Precision in medical devices, especially those used at home, are critical in ensuring patients are able to manage chronic conditions. In a study, published in the American Journal of Hypertension, researchers from the University of Alberta evaluated at-home blood pressure monitors for accuracy.
Researchers tested 85 patients with at-home monitors to have two observers take multiple blood pressure readings. In total, 554 devices were tested (171 upper arm and 383 wrist). These were compared to two observers taking several blood pressure measurements, with a third person ensuring agreement between both observers' readings
"High blood pressure is the number one cause of death and disability in the world," said medical researcher Jennifer Ringrose, who led the study. "Monitoring for and treating hypertension can decrease the consequences of this disease. We need to make sure that home blood pressure readings are accurate."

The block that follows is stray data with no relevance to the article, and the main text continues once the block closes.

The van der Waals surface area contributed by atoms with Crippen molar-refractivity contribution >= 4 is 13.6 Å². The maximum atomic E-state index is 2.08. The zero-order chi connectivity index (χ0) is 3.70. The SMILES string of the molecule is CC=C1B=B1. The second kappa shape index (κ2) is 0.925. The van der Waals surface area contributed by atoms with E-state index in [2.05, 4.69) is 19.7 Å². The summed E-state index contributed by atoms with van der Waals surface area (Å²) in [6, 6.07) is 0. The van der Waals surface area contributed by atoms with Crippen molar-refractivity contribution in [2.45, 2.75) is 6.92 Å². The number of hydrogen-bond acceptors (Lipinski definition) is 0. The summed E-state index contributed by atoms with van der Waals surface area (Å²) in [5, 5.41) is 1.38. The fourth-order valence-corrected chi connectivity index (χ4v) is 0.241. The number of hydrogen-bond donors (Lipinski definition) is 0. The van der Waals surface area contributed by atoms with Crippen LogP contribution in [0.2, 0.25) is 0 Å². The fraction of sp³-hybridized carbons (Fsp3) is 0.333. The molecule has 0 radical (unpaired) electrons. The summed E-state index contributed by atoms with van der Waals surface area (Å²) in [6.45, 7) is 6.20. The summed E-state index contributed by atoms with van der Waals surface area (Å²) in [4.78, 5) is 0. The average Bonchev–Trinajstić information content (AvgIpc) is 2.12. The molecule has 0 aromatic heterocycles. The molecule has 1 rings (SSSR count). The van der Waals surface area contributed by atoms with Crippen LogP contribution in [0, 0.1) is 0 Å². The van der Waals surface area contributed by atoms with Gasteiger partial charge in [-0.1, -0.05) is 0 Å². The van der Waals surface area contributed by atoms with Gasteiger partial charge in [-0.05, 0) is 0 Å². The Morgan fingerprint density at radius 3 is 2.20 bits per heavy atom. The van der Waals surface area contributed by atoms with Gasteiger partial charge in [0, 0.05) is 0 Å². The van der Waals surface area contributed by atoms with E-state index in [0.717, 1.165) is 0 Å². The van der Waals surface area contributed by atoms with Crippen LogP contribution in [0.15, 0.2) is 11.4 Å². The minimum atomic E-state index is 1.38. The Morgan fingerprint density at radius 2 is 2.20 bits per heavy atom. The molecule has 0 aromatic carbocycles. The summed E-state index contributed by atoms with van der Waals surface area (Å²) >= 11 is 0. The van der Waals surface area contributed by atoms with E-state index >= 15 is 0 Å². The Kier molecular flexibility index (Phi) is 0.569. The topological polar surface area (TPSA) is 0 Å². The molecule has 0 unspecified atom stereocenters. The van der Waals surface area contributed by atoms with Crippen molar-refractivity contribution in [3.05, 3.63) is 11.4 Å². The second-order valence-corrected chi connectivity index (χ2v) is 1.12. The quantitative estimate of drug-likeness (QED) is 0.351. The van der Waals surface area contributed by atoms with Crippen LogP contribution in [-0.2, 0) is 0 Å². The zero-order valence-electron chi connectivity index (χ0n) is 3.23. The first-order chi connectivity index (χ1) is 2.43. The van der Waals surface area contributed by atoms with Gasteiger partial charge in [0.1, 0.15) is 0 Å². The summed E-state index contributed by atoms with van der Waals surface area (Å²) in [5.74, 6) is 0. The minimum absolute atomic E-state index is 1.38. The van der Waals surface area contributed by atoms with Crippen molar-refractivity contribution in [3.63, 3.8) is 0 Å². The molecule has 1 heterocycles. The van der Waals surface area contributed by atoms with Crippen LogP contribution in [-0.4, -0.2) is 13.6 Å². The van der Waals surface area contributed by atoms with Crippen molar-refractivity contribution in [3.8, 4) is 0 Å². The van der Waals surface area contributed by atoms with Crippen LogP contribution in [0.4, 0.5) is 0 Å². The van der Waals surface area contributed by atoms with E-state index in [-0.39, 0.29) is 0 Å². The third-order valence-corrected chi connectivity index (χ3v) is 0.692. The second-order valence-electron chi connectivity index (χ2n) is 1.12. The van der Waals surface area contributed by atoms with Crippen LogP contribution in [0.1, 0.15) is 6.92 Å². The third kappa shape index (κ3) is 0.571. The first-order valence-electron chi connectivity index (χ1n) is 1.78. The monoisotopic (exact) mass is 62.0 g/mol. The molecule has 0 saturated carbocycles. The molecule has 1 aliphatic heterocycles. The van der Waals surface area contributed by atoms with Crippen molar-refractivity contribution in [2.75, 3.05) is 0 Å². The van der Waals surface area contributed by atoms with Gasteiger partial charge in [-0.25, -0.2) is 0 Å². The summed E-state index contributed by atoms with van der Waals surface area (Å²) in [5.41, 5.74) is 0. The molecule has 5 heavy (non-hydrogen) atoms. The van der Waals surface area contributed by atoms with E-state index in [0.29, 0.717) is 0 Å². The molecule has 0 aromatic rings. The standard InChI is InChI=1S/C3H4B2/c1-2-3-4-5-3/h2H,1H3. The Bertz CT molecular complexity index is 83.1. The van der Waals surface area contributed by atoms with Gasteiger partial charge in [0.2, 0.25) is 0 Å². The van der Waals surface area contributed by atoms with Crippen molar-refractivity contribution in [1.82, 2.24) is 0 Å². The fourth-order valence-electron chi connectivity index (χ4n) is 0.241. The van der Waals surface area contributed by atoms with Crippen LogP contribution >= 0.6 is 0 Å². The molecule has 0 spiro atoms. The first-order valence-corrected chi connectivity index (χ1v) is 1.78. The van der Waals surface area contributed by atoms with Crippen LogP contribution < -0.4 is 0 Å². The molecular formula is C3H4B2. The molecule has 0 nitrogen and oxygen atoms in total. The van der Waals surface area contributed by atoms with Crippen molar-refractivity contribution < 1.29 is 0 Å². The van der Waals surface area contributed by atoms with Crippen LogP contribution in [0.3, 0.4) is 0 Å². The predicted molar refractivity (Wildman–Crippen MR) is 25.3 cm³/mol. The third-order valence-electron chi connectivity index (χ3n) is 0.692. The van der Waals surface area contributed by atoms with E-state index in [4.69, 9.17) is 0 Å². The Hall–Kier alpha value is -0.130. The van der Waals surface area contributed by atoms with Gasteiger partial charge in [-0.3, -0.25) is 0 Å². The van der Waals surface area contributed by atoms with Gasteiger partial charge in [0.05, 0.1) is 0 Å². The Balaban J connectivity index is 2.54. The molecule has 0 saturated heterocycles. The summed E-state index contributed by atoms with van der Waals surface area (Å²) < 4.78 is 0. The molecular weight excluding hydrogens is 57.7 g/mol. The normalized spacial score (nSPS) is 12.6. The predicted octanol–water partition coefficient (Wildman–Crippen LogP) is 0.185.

Results showed that while the average differences between at-home devices and the observers were acceptable, 72 percent of the devices were considered significantly inaccurate. In all, 15 percent of the devices were inaccurate within 5mmHg and 30 percent of the time were inaccurate at 10 mmHg.
“These findings indicate the need to assess and optimize the device-subject pairing, but operationalizing this objective will be difficult,” wrote Ringrose and colleagues. “Further, improving the accuracy of these commonly used, guideline-endorsed devices should be urgently prioritized. A more individualized approach to the derivation of blood pressure from the oscillometric data is needed. The lack of accuracy is not widely appreciated or understood by the clinicians recommending or the patients using these devices. Greater collaboration between industry and academia would be an important first step towards optimizing oscillometric device accuracy in individual patients.”